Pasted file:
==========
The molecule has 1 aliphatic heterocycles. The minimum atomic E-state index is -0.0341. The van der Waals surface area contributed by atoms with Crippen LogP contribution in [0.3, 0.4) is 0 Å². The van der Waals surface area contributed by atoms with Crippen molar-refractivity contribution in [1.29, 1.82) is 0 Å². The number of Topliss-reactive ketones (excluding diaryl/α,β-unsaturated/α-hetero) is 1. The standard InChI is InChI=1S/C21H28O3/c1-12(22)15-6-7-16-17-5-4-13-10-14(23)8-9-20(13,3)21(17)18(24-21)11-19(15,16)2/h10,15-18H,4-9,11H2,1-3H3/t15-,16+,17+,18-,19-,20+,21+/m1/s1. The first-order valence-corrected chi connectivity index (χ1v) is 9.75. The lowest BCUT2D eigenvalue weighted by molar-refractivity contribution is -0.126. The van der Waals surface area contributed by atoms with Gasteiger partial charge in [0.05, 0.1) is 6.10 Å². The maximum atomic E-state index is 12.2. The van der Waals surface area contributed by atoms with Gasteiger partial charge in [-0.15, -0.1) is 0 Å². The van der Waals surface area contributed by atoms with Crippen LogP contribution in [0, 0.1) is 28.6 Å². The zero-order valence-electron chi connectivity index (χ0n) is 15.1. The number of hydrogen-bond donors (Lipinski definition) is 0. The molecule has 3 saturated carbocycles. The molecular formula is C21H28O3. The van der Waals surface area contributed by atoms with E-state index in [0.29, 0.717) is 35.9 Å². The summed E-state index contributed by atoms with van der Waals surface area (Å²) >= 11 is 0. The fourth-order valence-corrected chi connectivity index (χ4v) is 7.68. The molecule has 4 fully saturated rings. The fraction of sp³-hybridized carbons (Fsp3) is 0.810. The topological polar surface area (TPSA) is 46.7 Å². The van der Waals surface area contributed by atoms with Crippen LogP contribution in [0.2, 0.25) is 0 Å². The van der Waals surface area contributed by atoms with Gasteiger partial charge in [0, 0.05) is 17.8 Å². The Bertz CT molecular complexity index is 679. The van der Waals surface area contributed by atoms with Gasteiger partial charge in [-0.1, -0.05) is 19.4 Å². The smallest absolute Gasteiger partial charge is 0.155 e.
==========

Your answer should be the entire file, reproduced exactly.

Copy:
The molecule has 1 aliphatic heterocycles. The minimum atomic E-state index is -0.0341. The van der Waals surface area contributed by atoms with Crippen LogP contribution in [0.3, 0.4) is 0 Å². The van der Waals surface area contributed by atoms with Crippen molar-refractivity contribution in [1.29, 1.82) is 0 Å². The number of Topliss-reactive ketones (excluding diaryl/α,β-unsaturated/α-hetero) is 1. The standard InChI is InChI=1S/C21H28O3/c1-12(22)15-6-7-16-17-5-4-13-10-14(23)8-9-20(13,3)21(17)18(24-21)11-19(15,16)2/h10,15-18H,4-9,11H2,1-3H3/t15-,16+,17+,18-,19-,20+,21+/m1/s1. The first-order valence-corrected chi connectivity index (χ1v) is 9.75. The lowest BCUT2D eigenvalue weighted by molar-refractivity contribution is -0.126. The van der Waals surface area contributed by atoms with Gasteiger partial charge in [0.05, 0.1) is 6.10 Å². The maximum atomic E-state index is 12.2. The van der Waals surface area contributed by atoms with Gasteiger partial charge in [-0.15, -0.1) is 0 Å². The van der Waals surface area contributed by atoms with Crippen LogP contribution in [0, 0.1) is 28.6 Å². The zero-order valence-electron chi connectivity index (χ0n) is 15.1. The number of hydrogen-bond donors (Lipinski definition) is 0. The molecule has 3 saturated carbocycles. The molecular formula is C21H28O3. The van der Waals surface area contributed by atoms with E-state index in [0.29, 0.717) is 35.9 Å². The summed E-state index contributed by atoms with van der Waals surface area (Å²) >= 11 is 0. The fourth-order valence-corrected chi connectivity index (χ4v) is 7.68. The molecule has 4 fully saturated rings. The fraction of sp³-hybridized carbons (Fsp3) is 0.810. The topological polar surface area (TPSA) is 46.7 Å². The van der Waals surface area contributed by atoms with Crippen LogP contribution in [0.2, 0.25) is 0 Å². The van der Waals surface area contributed by atoms with Gasteiger partial charge in [0, 0.05) is 17.8 Å². The Bertz CT molecular complexity index is 679. The van der Waals surface area contributed by atoms with Gasteiger partial charge in [-0.1, -0.05) is 19.4 Å². The smallest absolute Gasteiger partial charge is 0.155 e.